Consent Incidents and Presenters: What we're currently doing isn't working
One of the ideas going on throughout the community, especially the rope community, right now is the idea that presenters should be held to a higher standard when it comes to safety and consent than those that are not presenters. While I agree in general with this sentiment, I think that we need to be careful when it comes to how we actually implement this.
I have spoken before about how putting presenters on pedestals and treating them as gods of knowledge is highly problematic for a variety of reasons. I worry that this idea that of expecting them to be perfect human beings with no history of consent or safety issues actually is another way of putting them on a pedestal. If we expect them to be perfect, they may start feeling as though they are perfect.
I think that there is a better way. More important than expecting perfection from our presenters, I think that we should start looking at how they handle any incidents that they are involved in. As a top I have made mistakes. I am not perfect. And I’ve spoken before about a consent incident that I caused a few years ago. Rather than pretend that it didn’t happen, I chose to own it and do some work on myself to prevent myself from ever making a mistake like that again.
With the ousting of so many high profile people from the rope community, I think that we need to start looking at the punishments that we are dealing out. While there are some actions that certainly deserve harsh punishments such as a lifetime ban, I truly don’t believe that most do. I also think that we need to seriously think about the positivity that could come from presenters being able to speak openly about the mistakes that they have made without fear that doing so is going to lead to an automatic ban or removal of their ability to share what they know with people. Knowing how to handle a mistake when it happens is valuable information that I hope that presenters can share with others because life happens and so do mistakes.
Here is my proposal. I think that we need to look at a few different things from a variety of perspectives before we decide what the proper course of action is.
1. Does this person have a pattern of issues? If someone has a long pattern of issues, particularly the same issue; that suggests that they are not committed to changing their behavior to prevent that from happening again. This is a red flag on booking them as a presenter for sure. And may be a signal that stronger sanctions need to be made.
2. What is the nature of the issue? I hold a very unpopular opinion here but I do not believe that all consent incidents are created equal. A case of rape to me is a much more severe problem than a case of touching someone’s breasts while applying rope in that area. Both certainly are types of consent issues but I honestly do not believe that they deserve the same type of punishment.
3. How did the person respond to the issue? Potentially the most important out of the considerations is how the person responds to being confronted with an issue. If they take ownership, apologize appropriately, and make a commitment to change, I think that should not prevent them from presenting permanently nor should it result in a lifetime ban from the community.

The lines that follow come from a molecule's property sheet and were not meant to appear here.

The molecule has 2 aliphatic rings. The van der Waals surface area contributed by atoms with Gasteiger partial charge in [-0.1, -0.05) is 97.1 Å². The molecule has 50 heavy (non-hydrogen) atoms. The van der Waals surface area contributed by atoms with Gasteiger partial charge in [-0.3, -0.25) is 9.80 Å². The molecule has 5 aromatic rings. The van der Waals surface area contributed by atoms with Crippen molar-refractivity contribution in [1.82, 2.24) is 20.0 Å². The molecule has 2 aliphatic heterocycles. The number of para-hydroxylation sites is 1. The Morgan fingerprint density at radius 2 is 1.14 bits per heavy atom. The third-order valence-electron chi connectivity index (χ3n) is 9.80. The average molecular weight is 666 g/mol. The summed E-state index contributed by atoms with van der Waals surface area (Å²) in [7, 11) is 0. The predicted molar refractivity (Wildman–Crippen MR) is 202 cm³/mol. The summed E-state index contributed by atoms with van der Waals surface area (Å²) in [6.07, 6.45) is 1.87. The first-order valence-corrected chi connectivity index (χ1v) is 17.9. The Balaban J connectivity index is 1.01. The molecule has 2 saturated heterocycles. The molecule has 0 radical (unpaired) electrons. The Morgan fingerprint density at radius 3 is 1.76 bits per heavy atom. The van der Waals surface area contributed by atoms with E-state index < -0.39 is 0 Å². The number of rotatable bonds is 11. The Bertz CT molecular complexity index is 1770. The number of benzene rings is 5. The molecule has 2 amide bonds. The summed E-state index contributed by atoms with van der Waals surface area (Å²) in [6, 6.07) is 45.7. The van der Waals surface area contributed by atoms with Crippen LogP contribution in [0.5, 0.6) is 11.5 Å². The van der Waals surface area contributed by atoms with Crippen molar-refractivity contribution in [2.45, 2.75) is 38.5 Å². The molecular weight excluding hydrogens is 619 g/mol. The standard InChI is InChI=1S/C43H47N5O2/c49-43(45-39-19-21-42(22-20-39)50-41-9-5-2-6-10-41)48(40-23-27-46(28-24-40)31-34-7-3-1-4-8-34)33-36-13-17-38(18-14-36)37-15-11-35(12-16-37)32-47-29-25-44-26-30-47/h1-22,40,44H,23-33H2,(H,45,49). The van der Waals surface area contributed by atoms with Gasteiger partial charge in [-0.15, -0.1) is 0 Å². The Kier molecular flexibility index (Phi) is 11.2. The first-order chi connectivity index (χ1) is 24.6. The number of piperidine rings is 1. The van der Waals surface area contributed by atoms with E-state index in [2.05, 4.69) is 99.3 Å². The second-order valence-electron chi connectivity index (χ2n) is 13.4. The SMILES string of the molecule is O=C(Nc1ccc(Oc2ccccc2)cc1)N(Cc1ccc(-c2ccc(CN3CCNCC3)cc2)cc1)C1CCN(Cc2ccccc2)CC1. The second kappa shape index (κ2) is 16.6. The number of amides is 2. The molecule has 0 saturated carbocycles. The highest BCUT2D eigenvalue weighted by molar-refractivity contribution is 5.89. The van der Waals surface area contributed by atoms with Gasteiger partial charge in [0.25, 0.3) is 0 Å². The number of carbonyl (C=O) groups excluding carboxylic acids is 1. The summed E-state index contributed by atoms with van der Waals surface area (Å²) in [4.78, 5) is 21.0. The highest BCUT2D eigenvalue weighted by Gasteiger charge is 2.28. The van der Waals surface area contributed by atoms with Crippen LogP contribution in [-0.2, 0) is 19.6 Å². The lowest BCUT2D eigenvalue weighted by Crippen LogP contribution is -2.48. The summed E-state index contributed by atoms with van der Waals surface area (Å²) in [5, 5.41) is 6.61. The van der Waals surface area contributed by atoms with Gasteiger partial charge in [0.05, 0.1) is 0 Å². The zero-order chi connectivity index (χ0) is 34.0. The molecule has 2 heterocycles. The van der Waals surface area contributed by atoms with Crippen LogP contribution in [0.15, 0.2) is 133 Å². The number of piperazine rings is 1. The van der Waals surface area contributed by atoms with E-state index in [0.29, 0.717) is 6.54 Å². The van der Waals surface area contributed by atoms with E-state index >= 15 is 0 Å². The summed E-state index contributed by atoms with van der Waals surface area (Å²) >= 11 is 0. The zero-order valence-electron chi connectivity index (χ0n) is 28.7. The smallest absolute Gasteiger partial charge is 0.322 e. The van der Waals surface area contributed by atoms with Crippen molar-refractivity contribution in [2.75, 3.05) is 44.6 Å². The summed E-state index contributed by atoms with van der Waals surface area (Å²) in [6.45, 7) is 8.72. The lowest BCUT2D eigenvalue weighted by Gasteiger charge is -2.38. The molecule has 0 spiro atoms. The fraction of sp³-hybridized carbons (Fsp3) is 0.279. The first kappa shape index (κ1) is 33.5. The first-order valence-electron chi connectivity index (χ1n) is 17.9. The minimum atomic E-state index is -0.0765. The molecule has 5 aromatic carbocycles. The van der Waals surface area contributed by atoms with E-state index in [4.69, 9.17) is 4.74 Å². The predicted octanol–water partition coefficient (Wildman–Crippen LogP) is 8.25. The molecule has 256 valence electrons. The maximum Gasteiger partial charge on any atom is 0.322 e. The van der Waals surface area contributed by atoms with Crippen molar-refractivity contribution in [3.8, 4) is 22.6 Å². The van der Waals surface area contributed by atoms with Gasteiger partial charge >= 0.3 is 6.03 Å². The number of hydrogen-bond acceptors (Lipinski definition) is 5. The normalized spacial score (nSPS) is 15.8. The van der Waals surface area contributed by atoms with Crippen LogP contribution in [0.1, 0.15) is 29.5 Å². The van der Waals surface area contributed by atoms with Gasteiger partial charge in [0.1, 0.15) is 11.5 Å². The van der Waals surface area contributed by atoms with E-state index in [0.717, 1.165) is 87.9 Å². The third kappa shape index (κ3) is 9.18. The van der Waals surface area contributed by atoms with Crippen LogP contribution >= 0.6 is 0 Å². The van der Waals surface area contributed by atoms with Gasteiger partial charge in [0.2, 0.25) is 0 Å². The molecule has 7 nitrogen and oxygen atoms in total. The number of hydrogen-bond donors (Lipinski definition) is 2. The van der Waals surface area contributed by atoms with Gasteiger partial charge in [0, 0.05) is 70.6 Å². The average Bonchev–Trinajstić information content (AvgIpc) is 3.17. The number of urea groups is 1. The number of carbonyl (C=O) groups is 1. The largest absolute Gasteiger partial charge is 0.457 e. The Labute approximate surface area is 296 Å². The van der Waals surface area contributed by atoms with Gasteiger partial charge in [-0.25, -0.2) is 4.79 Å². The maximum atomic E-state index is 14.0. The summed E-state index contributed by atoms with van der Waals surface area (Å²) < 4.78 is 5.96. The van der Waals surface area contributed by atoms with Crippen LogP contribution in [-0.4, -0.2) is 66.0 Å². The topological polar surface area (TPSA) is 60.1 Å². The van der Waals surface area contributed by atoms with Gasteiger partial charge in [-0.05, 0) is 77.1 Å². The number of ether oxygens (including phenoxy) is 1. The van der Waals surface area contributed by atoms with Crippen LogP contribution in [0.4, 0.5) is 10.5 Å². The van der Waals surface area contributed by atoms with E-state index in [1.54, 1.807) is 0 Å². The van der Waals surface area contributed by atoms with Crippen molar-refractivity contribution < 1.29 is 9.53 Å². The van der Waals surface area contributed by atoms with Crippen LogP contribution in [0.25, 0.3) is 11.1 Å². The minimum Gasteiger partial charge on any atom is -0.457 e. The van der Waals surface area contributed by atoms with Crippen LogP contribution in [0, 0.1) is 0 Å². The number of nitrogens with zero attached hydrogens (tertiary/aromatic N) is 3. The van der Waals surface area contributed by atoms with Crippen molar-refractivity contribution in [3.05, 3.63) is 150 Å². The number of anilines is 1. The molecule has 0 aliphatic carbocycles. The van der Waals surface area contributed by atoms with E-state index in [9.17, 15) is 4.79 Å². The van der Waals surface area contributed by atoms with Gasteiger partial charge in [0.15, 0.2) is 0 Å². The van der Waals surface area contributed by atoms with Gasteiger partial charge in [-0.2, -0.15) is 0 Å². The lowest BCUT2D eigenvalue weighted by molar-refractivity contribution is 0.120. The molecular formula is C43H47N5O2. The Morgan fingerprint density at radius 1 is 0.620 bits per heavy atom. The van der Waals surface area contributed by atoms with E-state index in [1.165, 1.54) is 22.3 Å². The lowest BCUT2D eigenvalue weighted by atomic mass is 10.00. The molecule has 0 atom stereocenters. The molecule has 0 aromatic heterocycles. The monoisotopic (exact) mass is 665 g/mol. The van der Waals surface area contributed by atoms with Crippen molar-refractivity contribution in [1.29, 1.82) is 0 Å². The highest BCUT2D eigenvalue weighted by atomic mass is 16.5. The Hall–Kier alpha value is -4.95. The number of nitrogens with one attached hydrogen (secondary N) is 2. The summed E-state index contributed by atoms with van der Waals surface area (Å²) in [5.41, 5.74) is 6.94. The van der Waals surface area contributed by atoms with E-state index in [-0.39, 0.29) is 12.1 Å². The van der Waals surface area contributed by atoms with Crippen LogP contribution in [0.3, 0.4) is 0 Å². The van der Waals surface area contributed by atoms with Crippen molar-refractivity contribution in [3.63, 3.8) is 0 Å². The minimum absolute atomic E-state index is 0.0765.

4. What does the injured party want? I think we forget about this, particularly in the age of internet justice. Finding out what the injured wants and needs is so important. If they feel that an apology was enough for them to move on, as a group, we need to respect that. If they feel something more severe is warranted, we need to listen to that as well.
I don’t think that any of these four things can be taken independently of one another but all of the facets need to be considered when making a judgment on how to proceed from an incident. I also believe that, as a community, we need to figure out a system of sanctions that is more than either do nothing or lifetime ban from the community. There is so much space between those two things that I think that we need to start considering.
- Private apology
- Public apology
- Restitution (something that fits the crime)
o Injury – take an anatomy class and explain what they learned and how they will apply it
to their play
o Consent issue – consent class and explanation of how they will change their behavior
- Short term presenting ban (6 months - 1 year)
- Long term presenting ban (1 year – 5 years)
- Permanent presenting ban
- Short term community/event ban
- Long term community/event ban
- Permanent community/event ban
Those are the ones that I can come up with off the top of my head. And they could easily be combined into making something that everyone involved is comfortable with.
Overall, what I’m trying to say is that our current method of dealing with injury in the scene currently isn’t working. Trial by Internet is wildly problematic. What I propose here is not meant to be a “THE solution”. It is a suggestion that we, as a community, start looking for a more nuanced way to deal with problems. We need to keep in mind that presenters are human. They are going to make mistakes and if they are truly committed to growing and learning from their mistakes, those are valuable things for them to be able to talk about to help other people not make the same ones. In the current climate where every incident is treated like rape, no one can talk about their mistakes in a productive way out of fear that they will be the next Fetsplosion and kicked out of the community forever.